It is interesting to me how the cryptocurrency community seems to be painfully re-learning centuries-old lessons in monetary economics.

Bitcoin was modeled after gold. There is a finite supply, so a transactions demand can lead to an intrinsically worthless token having value. Alas bitcoin forgot the lesson of gold that money demand can move around a lot, so the value can be very unstable over time. And unlike gold, there is nothing stopping infinite supply expansion of cryptocurrency substitutes. That's not subtle. Those faults are immediately obvious when anyone with a smattering of economics looks at the design. (Fans of "network" and "first mover externalities" should remember just how well their AOL shares are doing. Anyway the plethora of new issues disproves the claim.)

The Fed was founded in 1907 in part to provide an "elastic currency," exactly the lesson missing from  bitcoin and at the center of basecoin. Alas, the Fed trades money for treasury bonds, backed by taxes, not for Fed bonds backed by future seignorage. And laws against using foreign currency or issuing private currency help a lot.

Basecoin buyers will soon learn the lesson that bonds cannot pay more interest than money in a liquid market, and that claims to future seignorage cannot back money in the face of competitive currencies.

Source: Hasseb Quershi
I found a very nice primer on stable value cryptocurrency, by Haseeb Quershi, one of the few posts in this subject that makes sense to me. He divides the source of value of cryptocurrencies into "fiat collateralized," i.e. backed by government debt, "crypto collateralized," like basecoin collateralized by first rights to future seignorage, and "non collateralized," like bitcoin trying to have value only by their own scarcity.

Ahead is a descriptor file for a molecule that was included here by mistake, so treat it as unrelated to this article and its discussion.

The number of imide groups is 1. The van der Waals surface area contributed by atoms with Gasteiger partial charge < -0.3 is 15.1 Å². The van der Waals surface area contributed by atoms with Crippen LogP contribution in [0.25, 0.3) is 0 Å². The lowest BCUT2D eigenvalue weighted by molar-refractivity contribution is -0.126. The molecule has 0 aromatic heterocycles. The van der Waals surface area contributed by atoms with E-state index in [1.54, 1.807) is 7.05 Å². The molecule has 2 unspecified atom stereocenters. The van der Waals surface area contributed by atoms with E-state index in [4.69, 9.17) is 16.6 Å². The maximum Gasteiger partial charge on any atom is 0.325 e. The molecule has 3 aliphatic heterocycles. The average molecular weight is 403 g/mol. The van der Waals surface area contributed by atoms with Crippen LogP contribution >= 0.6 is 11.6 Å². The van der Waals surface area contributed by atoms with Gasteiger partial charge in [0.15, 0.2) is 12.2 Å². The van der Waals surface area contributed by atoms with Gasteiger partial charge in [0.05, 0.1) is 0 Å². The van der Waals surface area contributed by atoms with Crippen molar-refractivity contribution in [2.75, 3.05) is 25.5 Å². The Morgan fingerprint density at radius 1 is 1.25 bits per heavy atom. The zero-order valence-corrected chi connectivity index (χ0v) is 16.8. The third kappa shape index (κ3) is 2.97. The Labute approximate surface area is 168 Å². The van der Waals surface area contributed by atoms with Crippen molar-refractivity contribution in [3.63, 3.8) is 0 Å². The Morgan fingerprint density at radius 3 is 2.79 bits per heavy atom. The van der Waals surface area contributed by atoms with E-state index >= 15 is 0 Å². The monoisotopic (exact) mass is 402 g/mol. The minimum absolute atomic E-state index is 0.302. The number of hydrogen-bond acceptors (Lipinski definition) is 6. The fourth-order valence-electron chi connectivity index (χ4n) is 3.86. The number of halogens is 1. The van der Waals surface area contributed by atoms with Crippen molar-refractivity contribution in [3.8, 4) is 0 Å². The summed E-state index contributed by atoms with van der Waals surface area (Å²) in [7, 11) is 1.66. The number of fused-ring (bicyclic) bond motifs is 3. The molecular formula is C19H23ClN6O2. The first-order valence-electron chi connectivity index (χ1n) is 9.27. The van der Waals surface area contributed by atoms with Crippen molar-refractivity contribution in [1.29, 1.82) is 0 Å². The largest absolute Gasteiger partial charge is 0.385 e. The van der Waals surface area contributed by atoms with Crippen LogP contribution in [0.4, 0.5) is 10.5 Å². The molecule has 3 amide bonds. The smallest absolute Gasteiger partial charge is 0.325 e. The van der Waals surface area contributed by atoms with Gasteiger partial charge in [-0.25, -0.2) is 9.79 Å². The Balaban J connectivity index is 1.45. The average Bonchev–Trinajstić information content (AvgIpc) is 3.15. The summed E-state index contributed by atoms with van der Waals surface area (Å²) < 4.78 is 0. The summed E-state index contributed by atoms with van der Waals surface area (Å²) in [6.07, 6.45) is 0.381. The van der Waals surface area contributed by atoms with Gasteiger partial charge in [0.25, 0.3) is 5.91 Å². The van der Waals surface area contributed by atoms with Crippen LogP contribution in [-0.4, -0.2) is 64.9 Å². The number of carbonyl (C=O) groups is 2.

I object a bit to "fiat collateralized." Our government debt, and the money that it promises, is collateralized by our government's promise to tax its citizens to repay the debt. Pure fiat money is not collateralized at all. Other than that though, the post is excellent.

Quershi complains that backed currencies need accounting and legal oversight to make sure that the backing really is there. Yes. This seems like less of a problem to me than it does to him. Federal money market funds are not hotbeds of Ponzi schemes.

The second problem is transactions costs. Blockchain is designed to work when you don't trust a central intermediary. But it is not a good design for low transactions costs. A cryptocurrency carries within it the entire history of where it has been to certify its validity, and I gather bitcoin is now up to 7 seconds of computation to clear. Central ledgers don't have to carry around any of that information. Their validity is certified by their existence on one computer, say the Fed's. That may have security and anonymity issues, but it is much faster computationally. And we'll see how long the US government lets us have anonymity.  (Anonymity is half an advantage and half a problem.)

As I was finishing up this post, I learned that Basis just raised $133 million from investors. Rumblings around "the" valley where I live are that blockchain is The Hot Thing, and that investors are mad to throw money at any vaguely plausible associated idea. And a few that are not.

I can see why investors would want to be Basis stockholders, and receive seignorage, and I can see why there is a headlong rush to issue new cryptocurrencies. The rush to buy the currencies, other than to get money out of China and Russia, does not seem that sensible, especially given that so many have such clearly hazy promises of long-run value. (The white paper is interesting but this is worth $113 million? I'm in the wrong business!)